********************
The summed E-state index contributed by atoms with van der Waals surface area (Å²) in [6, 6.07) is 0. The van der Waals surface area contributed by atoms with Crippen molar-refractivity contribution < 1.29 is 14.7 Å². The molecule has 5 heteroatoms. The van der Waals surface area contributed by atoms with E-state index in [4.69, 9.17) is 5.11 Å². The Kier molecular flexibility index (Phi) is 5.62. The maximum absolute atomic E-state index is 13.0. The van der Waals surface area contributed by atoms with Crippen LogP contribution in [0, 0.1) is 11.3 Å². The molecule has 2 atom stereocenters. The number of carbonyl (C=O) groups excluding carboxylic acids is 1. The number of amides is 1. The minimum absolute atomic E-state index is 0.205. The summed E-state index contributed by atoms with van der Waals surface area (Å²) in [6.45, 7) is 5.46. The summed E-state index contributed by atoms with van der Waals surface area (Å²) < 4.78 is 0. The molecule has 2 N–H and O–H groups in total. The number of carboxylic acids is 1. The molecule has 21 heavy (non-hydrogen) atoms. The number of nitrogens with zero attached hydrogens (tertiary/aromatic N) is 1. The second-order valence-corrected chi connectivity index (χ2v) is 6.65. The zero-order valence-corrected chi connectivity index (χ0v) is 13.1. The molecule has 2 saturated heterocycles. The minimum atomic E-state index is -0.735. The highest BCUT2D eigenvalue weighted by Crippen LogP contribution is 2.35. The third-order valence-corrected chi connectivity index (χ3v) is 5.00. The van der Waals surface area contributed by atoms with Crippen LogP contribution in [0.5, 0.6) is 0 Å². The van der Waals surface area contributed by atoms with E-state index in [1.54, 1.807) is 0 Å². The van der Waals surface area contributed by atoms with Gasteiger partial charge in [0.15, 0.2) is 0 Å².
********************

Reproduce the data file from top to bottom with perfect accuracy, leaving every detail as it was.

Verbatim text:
The summed E-state index contributed by atoms with van der Waals surface area (Å²) in [6, 6.07) is 0. The van der Waals surface area contributed by atoms with Crippen molar-refractivity contribution < 1.29 is 14.7 Å². The molecule has 5 heteroatoms. The van der Waals surface area contributed by atoms with E-state index in [4.69, 9.17) is 5.11 Å². The Kier molecular flexibility index (Phi) is 5.62. The maximum absolute atomic E-state index is 13.0. The van der Waals surface area contributed by atoms with Crippen LogP contribution in [0, 0.1) is 11.3 Å². The molecule has 2 atom stereocenters. The number of carbonyl (C=O) groups excluding carboxylic acids is 1. The number of amides is 1. The minimum absolute atomic E-state index is 0.205. The summed E-state index contributed by atoms with van der Waals surface area (Å²) in [6.45, 7) is 5.46. The summed E-state index contributed by atoms with van der Waals surface area (Å²) < 4.78 is 0. The molecule has 2 N–H and O–H groups in total. The number of carboxylic acids is 1. The molecule has 21 heavy (non-hydrogen) atoms. The number of nitrogens with zero attached hydrogens (tertiary/aromatic N) is 1. The second-order valence-corrected chi connectivity index (χ2v) is 6.65. The zero-order valence-corrected chi connectivity index (χ0v) is 13.1. The molecule has 2 saturated heterocycles. The minimum atomic E-state index is -0.735. The highest BCUT2D eigenvalue weighted by Crippen LogP contribution is 2.35. The third-order valence-corrected chi connectivity index (χ3v) is 5.00. The van der Waals surface area contributed by atoms with Crippen LogP contribution in [0.5, 0.6) is 0 Å². The van der Waals surface area contributed by atoms with E-state index in [1.54, 1.807) is 0 Å². The van der Waals surface area contributed by atoms with Gasteiger partial charge in [0.15, 0.2) is 0 Å².